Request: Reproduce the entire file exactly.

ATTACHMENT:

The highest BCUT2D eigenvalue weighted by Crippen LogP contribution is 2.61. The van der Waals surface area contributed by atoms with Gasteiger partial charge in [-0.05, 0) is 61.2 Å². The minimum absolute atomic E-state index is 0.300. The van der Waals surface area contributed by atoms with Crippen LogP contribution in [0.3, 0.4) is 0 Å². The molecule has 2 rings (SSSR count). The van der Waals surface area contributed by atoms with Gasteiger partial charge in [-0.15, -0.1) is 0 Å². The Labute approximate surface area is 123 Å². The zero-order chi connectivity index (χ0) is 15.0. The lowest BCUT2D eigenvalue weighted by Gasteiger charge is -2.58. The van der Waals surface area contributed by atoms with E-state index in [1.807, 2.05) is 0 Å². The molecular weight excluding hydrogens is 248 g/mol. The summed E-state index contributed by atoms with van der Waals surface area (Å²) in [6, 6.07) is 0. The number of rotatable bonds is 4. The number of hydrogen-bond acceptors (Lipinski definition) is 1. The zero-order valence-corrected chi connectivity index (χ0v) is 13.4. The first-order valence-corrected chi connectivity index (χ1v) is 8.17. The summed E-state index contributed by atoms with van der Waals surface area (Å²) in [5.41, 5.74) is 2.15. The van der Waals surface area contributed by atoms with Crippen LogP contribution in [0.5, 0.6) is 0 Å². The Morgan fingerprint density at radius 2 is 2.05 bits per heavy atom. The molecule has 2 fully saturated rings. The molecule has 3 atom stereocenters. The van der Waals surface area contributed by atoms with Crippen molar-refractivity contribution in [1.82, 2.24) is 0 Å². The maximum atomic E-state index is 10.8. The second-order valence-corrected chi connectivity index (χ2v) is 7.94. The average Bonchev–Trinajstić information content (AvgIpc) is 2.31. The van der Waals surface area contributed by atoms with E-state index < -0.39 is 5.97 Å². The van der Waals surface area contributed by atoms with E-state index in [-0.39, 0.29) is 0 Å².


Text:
The highest BCUT2D eigenvalue weighted by Crippen LogP contribution is 2.61. The van der Waals surface area contributed by atoms with Gasteiger partial charge in [-0.05, 0) is 61.2 Å². The minimum absolute atomic E-state index is 0.300. The van der Waals surface area contributed by atoms with Crippen LogP contribution in [0.3, 0.4) is 0 Å². The molecule has 2 rings (SSSR count). The van der Waals surface area contributed by atoms with Gasteiger partial charge in [-0.15, -0.1) is 0 Å². The Labute approximate surface area is 123 Å². The zero-order chi connectivity index (χ0) is 15.0. The lowest BCUT2D eigenvalue weighted by Gasteiger charge is -2.58. The van der Waals surface area contributed by atoms with E-state index in [1.807, 2.05) is 0 Å². The molecular weight excluding hydrogens is 248 g/mol. The summed E-state index contributed by atoms with van der Waals surface area (Å²) in [6, 6.07) is 0. The number of rotatable bonds is 4. The number of hydrogen-bond acceptors (Lipinski definition) is 1. The zero-order valence-corrected chi connectivity index (χ0v) is 13.4. The first-order valence-corrected chi connectivity index (χ1v) is 8.17. The summed E-state index contributed by atoms with van der Waals surface area (Å²) in [5.41, 5.74) is 2.15. The van der Waals surface area contributed by atoms with Crippen LogP contribution in [0.5, 0.6) is 0 Å². The Morgan fingerprint density at radius 2 is 2.05 bits per heavy atom. The molecule has 2 fully saturated rings. The molecule has 3 atom stereocenters. The van der Waals surface area contributed by atoms with Crippen molar-refractivity contribution in [1.82, 2.24) is 0 Å². The maximum atomic E-state index is 10.8. The second-order valence-corrected chi connectivity index (χ2v) is 7.94. The average Bonchev–Trinajstić information content (AvgIpc) is 2.31. The van der Waals surface area contributed by atoms with E-state index < -0.39 is 5.97 Å². The van der Waals surface area contributed by atoms with E-state index in [-0.39, 0.29) is 0 Å².